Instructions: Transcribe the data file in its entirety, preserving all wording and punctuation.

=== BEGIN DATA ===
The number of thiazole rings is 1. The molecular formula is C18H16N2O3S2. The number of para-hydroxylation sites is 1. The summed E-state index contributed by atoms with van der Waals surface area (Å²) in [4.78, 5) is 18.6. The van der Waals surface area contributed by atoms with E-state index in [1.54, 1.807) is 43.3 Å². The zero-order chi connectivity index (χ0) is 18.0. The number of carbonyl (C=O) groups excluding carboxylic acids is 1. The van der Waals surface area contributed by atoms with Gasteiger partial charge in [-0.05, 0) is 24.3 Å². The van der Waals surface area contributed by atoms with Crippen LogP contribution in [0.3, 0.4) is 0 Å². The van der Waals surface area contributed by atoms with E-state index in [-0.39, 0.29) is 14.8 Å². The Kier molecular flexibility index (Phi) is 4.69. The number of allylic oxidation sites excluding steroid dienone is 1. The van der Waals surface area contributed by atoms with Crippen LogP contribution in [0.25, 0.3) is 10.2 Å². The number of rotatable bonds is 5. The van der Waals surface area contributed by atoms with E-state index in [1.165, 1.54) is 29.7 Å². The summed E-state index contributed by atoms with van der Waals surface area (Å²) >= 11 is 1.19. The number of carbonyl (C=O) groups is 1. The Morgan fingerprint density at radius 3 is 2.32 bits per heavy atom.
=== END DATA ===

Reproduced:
The number of thiazole rings is 1. The molecular formula is C18H16N2O3S2. The number of para-hydroxylation sites is 1. The summed E-state index contributed by atoms with van der Waals surface area (Å²) in [4.78, 5) is 18.6. The van der Waals surface area contributed by atoms with E-state index in [1.54, 1.807) is 43.3 Å². The zero-order chi connectivity index (χ0) is 18.0. The number of carbonyl (C=O) groups excluding carboxylic acids is 1. The van der Waals surface area contributed by atoms with Gasteiger partial charge in [-0.05, 0) is 24.3 Å². The van der Waals surface area contributed by atoms with Crippen LogP contribution in [0.3, 0.4) is 0 Å². The van der Waals surface area contributed by atoms with E-state index in [-0.39, 0.29) is 14.8 Å². The Kier molecular flexibility index (Phi) is 4.69. The number of allylic oxidation sites excluding steroid dienone is 1. The van der Waals surface area contributed by atoms with Crippen LogP contribution in [0.25, 0.3) is 10.2 Å². The number of rotatable bonds is 5. The van der Waals surface area contributed by atoms with E-state index in [1.165, 1.54) is 29.7 Å². The summed E-state index contributed by atoms with van der Waals surface area (Å²) >= 11 is 1.19. The number of carbonyl (C=O) groups is 1. The Morgan fingerprint density at radius 3 is 2.32 bits per heavy atom.